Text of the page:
If you’ve suffered from low mood, anxiety, or stress during the last few months, you’re not alone. The ongoing coronavirus pandemic has led to heightened mental health strain, with millions of people struggling with isolation, illness, bereavement and concerns over financial security and job losses.
Calls to mental health helplines and antidepressant use have reached an all-time high in the UK – and it’s not just adults who are experiencing issues. Read on to find out how Covid-19 has impacted mental health, and for some tips on how you can manage your mental health in 2021.
Number of people on anti-depressants reaches all-time high in the UK
Figures from the Guardian have revealed the scale of the mental health crisis caused by the coronavirus pandemic. Calls to mental health helplines and prescriptions for antidepressants have reached an all-time high in recent months, while access to potentially lifesaving talking therapies has fallen significantly.
The Guardian investigation found that more than six million people in England received antidepressants in the three months to September 2020, part of a wider trend and the highest figure on record.
The fall in referrals to NHS psychological therapies services is thought to have been down to counselling services going online, which some doctors have deemed inappropriate for certain patients. Others were reluctant to seek face-to-face help or add extra pressure to already struggling health services.
The report comes just months after the Office for National Statistics revealed that the number of adults in Britain with depression doubled during the first few months of the coronavirus pandemic.
Dr Gary Howsam, the vice-chair of the Royal College of GPs, said its members had reported an increase in the number of patients presenting with mental health concerns, including anxiety and low moods, during the pandemic.
“While for some these symptoms may be mild, for others they could be risk factors for self-harm and suicidal behaviour and, as such, GPs take these concerns very seriously.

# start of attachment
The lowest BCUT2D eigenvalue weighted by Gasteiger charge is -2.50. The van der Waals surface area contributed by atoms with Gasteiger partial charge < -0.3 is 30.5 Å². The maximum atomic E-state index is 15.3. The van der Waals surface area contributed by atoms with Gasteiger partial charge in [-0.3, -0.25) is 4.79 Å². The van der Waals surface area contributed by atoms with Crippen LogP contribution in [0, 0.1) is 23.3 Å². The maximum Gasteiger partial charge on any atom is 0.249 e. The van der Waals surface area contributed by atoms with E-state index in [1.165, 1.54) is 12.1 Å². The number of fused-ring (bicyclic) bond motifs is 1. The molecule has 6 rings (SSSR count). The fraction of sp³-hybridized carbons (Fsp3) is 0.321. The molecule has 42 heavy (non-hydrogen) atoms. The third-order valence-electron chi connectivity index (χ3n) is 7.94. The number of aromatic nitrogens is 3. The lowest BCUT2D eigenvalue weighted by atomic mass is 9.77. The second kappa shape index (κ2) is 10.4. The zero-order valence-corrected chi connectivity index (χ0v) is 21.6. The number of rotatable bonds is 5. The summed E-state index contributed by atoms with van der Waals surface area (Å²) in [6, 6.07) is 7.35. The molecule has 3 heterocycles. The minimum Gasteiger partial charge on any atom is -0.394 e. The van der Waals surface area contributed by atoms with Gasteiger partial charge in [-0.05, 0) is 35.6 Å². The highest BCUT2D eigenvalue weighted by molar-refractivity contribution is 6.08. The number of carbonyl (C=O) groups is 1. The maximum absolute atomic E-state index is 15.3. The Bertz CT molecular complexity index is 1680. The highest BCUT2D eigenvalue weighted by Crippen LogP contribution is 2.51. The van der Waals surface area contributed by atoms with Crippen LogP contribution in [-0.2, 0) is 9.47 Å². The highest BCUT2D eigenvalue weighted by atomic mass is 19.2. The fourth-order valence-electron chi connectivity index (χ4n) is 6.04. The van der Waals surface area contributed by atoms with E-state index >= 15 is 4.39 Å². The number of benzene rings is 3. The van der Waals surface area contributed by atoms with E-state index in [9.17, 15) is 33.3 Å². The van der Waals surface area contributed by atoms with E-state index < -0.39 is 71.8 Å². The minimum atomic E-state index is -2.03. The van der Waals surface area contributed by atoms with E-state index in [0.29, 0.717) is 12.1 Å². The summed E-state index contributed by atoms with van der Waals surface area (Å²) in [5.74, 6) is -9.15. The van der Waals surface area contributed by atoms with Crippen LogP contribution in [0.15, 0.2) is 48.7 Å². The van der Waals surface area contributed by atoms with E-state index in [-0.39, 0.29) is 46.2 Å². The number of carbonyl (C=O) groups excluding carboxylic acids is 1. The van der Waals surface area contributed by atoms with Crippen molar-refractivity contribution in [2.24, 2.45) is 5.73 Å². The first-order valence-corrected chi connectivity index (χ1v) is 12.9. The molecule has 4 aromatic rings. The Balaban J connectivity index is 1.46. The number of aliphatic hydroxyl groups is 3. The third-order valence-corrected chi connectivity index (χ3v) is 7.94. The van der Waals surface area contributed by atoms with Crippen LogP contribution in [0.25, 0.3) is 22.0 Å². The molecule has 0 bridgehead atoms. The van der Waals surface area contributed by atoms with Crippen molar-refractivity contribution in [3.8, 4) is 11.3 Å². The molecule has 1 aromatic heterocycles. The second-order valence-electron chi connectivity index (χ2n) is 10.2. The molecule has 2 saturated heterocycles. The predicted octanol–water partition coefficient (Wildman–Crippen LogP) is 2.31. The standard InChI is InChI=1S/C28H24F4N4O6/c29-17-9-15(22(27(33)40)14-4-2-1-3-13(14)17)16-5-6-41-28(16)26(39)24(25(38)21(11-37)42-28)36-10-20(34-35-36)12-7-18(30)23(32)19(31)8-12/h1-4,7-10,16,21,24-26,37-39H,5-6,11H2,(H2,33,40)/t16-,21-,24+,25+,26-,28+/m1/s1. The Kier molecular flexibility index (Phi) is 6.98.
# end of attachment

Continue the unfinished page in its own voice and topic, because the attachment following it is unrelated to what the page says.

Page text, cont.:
“An increase in antidepressant prescribing over the course of the pandemic is not surprising, given the difficult circumstances people are living under and should not automatically be seen as a negative thing,” he added.
Children’s mental health also a serious concern
Studies have found that it isn’t just adults whose mental health has suffered during the pandemic.
Children being referred to the NHS with serious mental health problems has also reached a record high, as the Royal College of Psychiatrists warned the Covid-19 pandemic risks a generation being lost to “lifelong” illness.
The college said that school closures, cancelled exams, empty lecture halls, and lockdown threatened a mental health crisis that could plague the current generation of children for years to come.
The latest NHS figures show the number of children referred to child and adolescent mental health services was 4,615 per 100,000, the highest on record and up nearly 20% on 2019.
3 tips to help you manage your mental health during the pandemic
Mental health charities have seen a sharp rise in calls to their helplines in recent months. Rosie Weatherley, Information Content Manager at Mind, the mental health charity, recommends that, if you’re struggling, you should try and focus on creating coping mechanisms.
She told the Daily Mail: ''It’s OK to feel overwhelmed or upset about everything happening right now. Many of us hoped 2021 would be better than last year, but things will still be difficult for the first few months at least.
“The vaccination offers hope, but not immediately, so try to accept your feelings, create positive coping mechanisms, and focus on the fact that it won’t be like this forever.”
Here are three tips that could help you to manage your mental health during the pandemic.
1. Make sure you connect with others